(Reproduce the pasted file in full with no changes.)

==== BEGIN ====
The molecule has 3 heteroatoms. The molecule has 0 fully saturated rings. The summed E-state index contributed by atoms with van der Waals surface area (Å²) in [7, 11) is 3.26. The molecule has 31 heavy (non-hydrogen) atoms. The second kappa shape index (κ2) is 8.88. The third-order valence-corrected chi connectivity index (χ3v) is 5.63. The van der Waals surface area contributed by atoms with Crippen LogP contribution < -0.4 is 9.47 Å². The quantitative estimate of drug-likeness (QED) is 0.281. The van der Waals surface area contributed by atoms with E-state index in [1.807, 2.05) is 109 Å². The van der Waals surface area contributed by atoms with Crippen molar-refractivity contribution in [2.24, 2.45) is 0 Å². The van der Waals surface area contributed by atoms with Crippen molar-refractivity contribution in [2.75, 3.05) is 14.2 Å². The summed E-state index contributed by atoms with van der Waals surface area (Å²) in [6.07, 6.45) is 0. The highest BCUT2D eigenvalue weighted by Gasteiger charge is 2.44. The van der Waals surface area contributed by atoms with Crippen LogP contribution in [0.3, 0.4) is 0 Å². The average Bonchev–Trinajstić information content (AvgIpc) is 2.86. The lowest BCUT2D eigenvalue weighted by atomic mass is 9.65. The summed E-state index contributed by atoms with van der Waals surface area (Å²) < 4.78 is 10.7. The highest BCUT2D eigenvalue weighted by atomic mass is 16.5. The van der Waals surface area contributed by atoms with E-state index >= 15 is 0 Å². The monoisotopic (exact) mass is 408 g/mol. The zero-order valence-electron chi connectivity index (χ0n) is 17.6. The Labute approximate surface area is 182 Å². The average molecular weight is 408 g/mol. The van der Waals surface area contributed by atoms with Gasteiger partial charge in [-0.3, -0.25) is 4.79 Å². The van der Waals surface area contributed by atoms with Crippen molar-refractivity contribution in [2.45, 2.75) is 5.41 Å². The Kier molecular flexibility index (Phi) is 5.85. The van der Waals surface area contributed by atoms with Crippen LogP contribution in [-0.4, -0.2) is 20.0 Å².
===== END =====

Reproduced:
The molecule has 3 heteroatoms. The molecule has 0 fully saturated rings. The summed E-state index contributed by atoms with van der Waals surface area (Å²) in [7, 11) is 3.26. The molecule has 31 heavy (non-hydrogen) atoms. The second kappa shape index (κ2) is 8.88. The third-order valence-corrected chi connectivity index (χ3v) is 5.63. The van der Waals surface area contributed by atoms with Crippen LogP contribution < -0.4 is 9.47 Å². The quantitative estimate of drug-likeness (QED) is 0.281. The van der Waals surface area contributed by atoms with E-state index in [1.807, 2.05) is 109 Å². The van der Waals surface area contributed by atoms with Crippen molar-refractivity contribution in [2.24, 2.45) is 0 Å². The van der Waals surface area contributed by atoms with Crippen molar-refractivity contribution in [2.75, 3.05) is 14.2 Å². The summed E-state index contributed by atoms with van der Waals surface area (Å²) in [6.07, 6.45) is 0. The highest BCUT2D eigenvalue weighted by Gasteiger charge is 2.44. The van der Waals surface area contributed by atoms with Crippen LogP contribution in [0.3, 0.4) is 0 Å². The average Bonchev–Trinajstić information content (AvgIpc) is 2.86. The lowest BCUT2D eigenvalue weighted by atomic mass is 9.65. The summed E-state index contributed by atoms with van der Waals surface area (Å²) < 4.78 is 10.7. The highest BCUT2D eigenvalue weighted by atomic mass is 16.5. The van der Waals surface area contributed by atoms with E-state index >= 15 is 0 Å². The monoisotopic (exact) mass is 408 g/mol. The zero-order valence-electron chi connectivity index (χ0n) is 17.6. The Labute approximate surface area is 182 Å². The average molecular weight is 408 g/mol. The van der Waals surface area contributed by atoms with Gasteiger partial charge in [-0.3, -0.25) is 4.79 Å². The van der Waals surface area contributed by atoms with Crippen molar-refractivity contribution in [2.45, 2.75) is 5.41 Å². The Kier molecular flexibility index (Phi) is 5.85. The van der Waals surface area contributed by atoms with Crippen LogP contribution in [-0.4, -0.2) is 20.0 Å².